Postpartum: the first 6 weeks

Postpartum is hard, mamas. It is so hard!

Mothers are dealing with pain, incontinence, constipation, hemorrhoids, lack of sleep, stress, feeding, sore breasts, real and phantom baby crying, to name a few.

All those things. That was me.

Making good choices here is not easy either. You are in survival mode. Recruit anyone that can help: partner, family, friends.

Makes these a priority:

1. Healthy or not so healthy snacks.

2. Decent home-cooked meals.

3. Take walks outside as much as you can.

Postpartum: after the 6 weeks


My incontinence after my forceps delivery was very bad. I randomly mentioned it to my colleague on the phone who insisted that she put in a referral to pelvic floor physical therapy. It was life-changing.

It was the nudge I needed to start taking care of myself again. I was extremely physically de-conditioned. Slowly but surely I started to build strength. My incontinence improved and eventually stopped. I dedicated 10 minutes a day to myself to do my PT exercises.


I am a strong believer that weight loss is best achieved with changing eating habits rather than exercise. It is like the saying: Abs are made in the kitchen, not in the gym.

I was breastfeeding so I had to do it slow. I stopped snacking all together, I cut down on added sugar. Remember the healthy snacks I talked about above? Those had to go. Slowly, I transitioned to my own modified version of intermittent fasting.

Most of this was mind over matter. I needed to change my relationship with food. To not eat my feelings. No not snack out of boredom. I ate when I was hungry, that is it.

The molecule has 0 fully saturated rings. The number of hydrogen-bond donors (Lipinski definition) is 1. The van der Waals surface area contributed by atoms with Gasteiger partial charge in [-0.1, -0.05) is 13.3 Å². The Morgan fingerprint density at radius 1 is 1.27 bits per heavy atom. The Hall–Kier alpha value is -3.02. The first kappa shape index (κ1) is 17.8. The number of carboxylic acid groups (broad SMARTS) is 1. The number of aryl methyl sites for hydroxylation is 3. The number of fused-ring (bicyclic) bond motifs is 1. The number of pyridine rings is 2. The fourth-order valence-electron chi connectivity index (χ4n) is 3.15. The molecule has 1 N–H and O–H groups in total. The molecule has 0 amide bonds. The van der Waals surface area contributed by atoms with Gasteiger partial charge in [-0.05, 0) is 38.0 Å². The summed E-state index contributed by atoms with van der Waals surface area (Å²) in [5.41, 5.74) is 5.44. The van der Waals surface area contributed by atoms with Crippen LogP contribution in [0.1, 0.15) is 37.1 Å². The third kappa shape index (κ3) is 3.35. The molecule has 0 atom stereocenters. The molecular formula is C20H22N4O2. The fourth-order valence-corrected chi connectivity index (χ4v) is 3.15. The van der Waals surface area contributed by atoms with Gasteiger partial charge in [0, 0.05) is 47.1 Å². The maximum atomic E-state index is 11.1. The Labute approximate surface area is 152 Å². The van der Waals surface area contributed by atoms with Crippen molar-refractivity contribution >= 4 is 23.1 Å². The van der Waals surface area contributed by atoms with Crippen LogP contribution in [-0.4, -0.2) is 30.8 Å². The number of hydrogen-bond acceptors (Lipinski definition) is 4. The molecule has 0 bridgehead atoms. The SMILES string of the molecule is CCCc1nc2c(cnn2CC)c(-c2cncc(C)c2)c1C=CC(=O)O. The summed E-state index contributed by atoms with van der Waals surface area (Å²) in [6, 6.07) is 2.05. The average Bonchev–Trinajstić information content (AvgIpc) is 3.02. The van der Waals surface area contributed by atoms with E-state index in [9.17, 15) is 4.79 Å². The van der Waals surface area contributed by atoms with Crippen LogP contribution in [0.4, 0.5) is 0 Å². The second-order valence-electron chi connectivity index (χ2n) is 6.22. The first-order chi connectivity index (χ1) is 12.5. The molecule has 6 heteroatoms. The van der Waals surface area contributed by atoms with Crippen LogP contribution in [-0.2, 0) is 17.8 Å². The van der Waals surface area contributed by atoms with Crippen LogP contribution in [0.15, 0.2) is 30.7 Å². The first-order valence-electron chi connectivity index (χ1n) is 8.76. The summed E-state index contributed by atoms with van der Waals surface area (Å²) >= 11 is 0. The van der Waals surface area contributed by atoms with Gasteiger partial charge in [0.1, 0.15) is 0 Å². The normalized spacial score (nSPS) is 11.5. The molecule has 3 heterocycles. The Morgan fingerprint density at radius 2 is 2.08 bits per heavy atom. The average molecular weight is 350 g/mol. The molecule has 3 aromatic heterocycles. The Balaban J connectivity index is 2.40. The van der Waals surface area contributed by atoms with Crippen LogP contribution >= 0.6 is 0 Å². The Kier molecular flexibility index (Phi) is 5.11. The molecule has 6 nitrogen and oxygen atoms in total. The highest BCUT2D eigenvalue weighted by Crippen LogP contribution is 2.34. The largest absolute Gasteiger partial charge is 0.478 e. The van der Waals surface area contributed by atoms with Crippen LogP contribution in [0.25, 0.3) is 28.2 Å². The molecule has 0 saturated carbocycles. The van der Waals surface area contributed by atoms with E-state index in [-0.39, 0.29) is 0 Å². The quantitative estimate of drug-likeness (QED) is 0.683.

Simple. But NOT EASY.

During this time, I was doing gentle exercises: PT, yoga, and taking walks outside. No hardcore exercises. I find that if I sweat, I'm ravenous and want to eat everything in sight. I'm not about to torture myself like that.

My goal was to be out of maternity clothes by 6 months postpartum, and to be to a certain weight (that was higher than pre-pregnancy weight). I made it.


Once I lost all my weight, I focused on fitness. Maybe not "once," more like a year later. I now have a Peloton (use my referral code YAQB5C to get $100 off), which honestly, to me, completely lives up to the hype. I also have been using the Sweat app for years (both not sponsored). Bonus: both of these programs have exercises for postpartum mamas.

Whatever you do, moving is good for the body and for the soul.

Final words

"Exercise because you love your body, not because you hate it"

It took many months to grow a human, it will take time to get back. You may never look like you did before baby - I know I don't - but that is ok!

I am very open about my journey. Please feel free to ask questions below or reach out to me on social media. My DM's get crazy, but I always respond to comments on posts!



Let me know if you'd like me to share more about my fitness and health journey!

#postpartum #postpartumjourney #postpartumbody #pregnancy #highriskpregnancy